Tuesday, March 22, 2011

Gutenberg's Hot Tip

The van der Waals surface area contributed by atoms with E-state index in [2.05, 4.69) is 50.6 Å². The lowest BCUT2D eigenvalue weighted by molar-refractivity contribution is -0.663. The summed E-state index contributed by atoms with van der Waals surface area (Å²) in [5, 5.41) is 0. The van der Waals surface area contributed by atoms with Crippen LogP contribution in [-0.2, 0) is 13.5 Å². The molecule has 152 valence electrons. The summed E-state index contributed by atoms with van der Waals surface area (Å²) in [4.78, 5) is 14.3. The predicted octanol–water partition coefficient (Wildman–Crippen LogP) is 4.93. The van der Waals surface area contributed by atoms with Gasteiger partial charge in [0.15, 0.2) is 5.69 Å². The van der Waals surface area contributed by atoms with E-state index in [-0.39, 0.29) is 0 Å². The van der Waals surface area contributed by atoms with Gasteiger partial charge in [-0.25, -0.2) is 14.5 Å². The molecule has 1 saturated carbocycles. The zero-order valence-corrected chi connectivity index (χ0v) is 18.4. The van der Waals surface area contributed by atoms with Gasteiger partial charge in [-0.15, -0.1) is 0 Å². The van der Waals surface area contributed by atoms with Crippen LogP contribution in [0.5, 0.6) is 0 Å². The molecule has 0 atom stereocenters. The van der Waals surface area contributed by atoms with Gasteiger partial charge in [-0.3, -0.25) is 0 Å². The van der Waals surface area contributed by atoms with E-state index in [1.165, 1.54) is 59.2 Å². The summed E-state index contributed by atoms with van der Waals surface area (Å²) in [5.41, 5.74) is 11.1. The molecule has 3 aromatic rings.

"The printing press, as every schoolchild knows, was invented by Johann Gutenberg.  In fact, history may have given Gutenberg more credit than he deserves.  There is reason to believe that movable type was actually invented by a Dutchman named Laurens Janszoon Koster (or Coster) and that Gutenberg - about whom we know precious little - learned of the process only when one of Koster's apprentices ran off to Mainz in Germany with some of Koster's blocks and the two struck up a friendship.  Certainly it seems odd that a man who had for the first forty years of his life been an obscure stonemason and mirror polisher should suddenly have taken some blocks of wood and a wine press and made them into an invention that would transform the world.  What is certain is that the process took off with astonishing speed.  Between 1455, when Gutenberg's first bible was published, and 1500 more than 35,000 books were published in Europe."  Now that's the value of an original "hot tip" picked up from a guy met in a bar - or perhaps in this case a pew.  (But would the idea have passed muster in the Dragon's Den, one wonders?)  "None of this benefited Gutenberg a great deal - he had to sell his presses to one Johann Fust to pay his debts and died in straightened circumstances in 1468 ..."  Another fortune squandered on wine, women and song?  Did the Apprentice manage his money better than the Master?  And what of Koster, was he publishing books on tiddlywink strategy instead of what people were really after?  Quoted passages from Bill Bryson, The Mother Tongue.